Thanks for the input. The monument predates the tank and is consistent with other, newer momuments whose accuracy have been verified. There's been a little shift from the 1929 Datum (1978 adjustment) -- but not seven feet! The surveyor is deceased, the engineering company that designed and built the unit has vanished into history. We're expanding the unit and the team is divided between choosing a baseline for the new equipment that is consistent with the existing equipment and a baseline that is consistent with the monuments. It's not a critical question for the project -- just baffling to us ChemEs.



RE: Geodetic elevation question

As you can see, there are two options: [1] continue to use the site-specific datum rather than the benchmark or [2] convert everything to the benchmark's datum. Each choice has its advantages and disadvantages and these are often site specific. Here are my thoughts on the matter:

A) If all (or at least most) of the existing improvements are on the same site-specific datum as the tank ***AND*** if you do not need to worry about how your elevations interact with the world outside the project site, it would probably be simplest to continue using the site-specific datum for everything, including the proposed improvements. This eliminates the need to convert the old elevations and dimensions to the new datum. Such conversions introduce yet more chances for error. I would recommend adding a note to your plans (either as a call-out for the benchmark itself or in a note describing the benchmark) similar to the following: "BENCHMARK ELEVATION: xx.xx' (USGS) = yy.yy' (LOCAL & PROJECT DATUM)". This would be the only time you would need to refer to the benchmark's "correct" elevation since all of your work would be based on your local datum. Not only will this note help the surveyors for the proposed construction project, it will help future engineers when they review your drawings for a new project. It would also be helpful to get a complete description of the benchmark from your surveyor and add that to the drawings along with a reference to the plans that originally established the local datum. I have done a lot of "engineering archaeology" in my life (i.e. digging through old plans, specs, reports, maps, etc) and I really appreciate it when I find that extra bit of information on the drawings and don't have to dig through the project files to find it.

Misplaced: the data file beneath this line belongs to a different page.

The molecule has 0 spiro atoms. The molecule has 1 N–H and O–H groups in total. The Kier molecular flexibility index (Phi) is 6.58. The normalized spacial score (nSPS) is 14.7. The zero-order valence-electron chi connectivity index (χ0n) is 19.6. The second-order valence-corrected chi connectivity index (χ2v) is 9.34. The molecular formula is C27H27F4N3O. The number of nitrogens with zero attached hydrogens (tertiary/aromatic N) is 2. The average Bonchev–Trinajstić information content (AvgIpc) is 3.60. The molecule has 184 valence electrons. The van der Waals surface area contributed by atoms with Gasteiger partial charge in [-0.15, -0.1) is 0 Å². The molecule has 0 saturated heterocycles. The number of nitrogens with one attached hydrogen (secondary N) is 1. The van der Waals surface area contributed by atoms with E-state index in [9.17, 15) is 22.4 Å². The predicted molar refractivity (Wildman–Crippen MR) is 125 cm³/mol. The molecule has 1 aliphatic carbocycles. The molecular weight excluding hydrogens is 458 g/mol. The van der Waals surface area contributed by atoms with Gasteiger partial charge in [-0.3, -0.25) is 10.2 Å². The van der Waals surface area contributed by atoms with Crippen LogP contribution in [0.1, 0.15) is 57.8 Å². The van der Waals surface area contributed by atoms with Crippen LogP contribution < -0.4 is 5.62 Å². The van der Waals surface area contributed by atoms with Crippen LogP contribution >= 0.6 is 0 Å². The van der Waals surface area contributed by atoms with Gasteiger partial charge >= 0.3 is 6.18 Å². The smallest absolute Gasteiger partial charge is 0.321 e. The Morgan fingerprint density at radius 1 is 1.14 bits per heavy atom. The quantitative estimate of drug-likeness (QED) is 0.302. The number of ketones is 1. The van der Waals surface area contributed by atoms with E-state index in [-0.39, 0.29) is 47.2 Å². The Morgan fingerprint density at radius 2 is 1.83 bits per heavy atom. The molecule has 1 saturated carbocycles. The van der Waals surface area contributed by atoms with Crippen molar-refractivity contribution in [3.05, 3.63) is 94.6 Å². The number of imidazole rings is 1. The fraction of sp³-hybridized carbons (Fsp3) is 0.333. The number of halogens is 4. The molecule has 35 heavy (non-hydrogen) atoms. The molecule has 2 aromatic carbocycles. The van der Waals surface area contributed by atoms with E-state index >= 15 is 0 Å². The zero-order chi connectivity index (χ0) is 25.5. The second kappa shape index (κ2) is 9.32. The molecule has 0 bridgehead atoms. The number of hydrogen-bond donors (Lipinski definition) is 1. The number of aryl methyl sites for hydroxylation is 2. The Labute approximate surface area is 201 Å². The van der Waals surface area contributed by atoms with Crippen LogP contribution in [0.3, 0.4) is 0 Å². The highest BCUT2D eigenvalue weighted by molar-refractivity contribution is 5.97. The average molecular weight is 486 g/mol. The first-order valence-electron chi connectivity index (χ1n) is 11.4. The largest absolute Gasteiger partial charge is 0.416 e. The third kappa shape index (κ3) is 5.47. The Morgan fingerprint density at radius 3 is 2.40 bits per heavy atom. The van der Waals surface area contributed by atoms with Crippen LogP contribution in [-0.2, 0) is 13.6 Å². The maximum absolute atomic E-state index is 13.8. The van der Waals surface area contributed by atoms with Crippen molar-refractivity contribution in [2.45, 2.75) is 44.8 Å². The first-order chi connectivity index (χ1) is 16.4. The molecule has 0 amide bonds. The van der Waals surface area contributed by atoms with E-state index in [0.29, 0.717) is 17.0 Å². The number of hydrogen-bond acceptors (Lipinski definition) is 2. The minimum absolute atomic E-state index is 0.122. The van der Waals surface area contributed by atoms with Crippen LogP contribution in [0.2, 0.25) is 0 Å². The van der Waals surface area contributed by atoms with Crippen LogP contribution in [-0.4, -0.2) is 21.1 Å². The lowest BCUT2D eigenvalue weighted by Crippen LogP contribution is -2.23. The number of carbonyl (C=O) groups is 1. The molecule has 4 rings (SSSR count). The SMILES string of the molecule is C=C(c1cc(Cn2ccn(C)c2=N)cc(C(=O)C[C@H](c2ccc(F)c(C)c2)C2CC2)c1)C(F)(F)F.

B) If most of the existing improvements are on the benchmark's datum (obviously not including the tank) ***OR*** if you need to conform to elevations outside the project site, then it would be best to convert everything old and new to the benchmark's datum. Just be sure to double and triple check the converted elevations and dimensions. In this case, you may want to add some notes reagrding the conversions and reference the plans that used the other datum (again to help future engineers). Conforming elevations to the outside datum may be required for grading and drainage purposes, flood plain issues, local agency permitting, etc.

I hope this helps.

"Is it the only lesson of history that mankind is unteachable?"
--Winston S. Churchill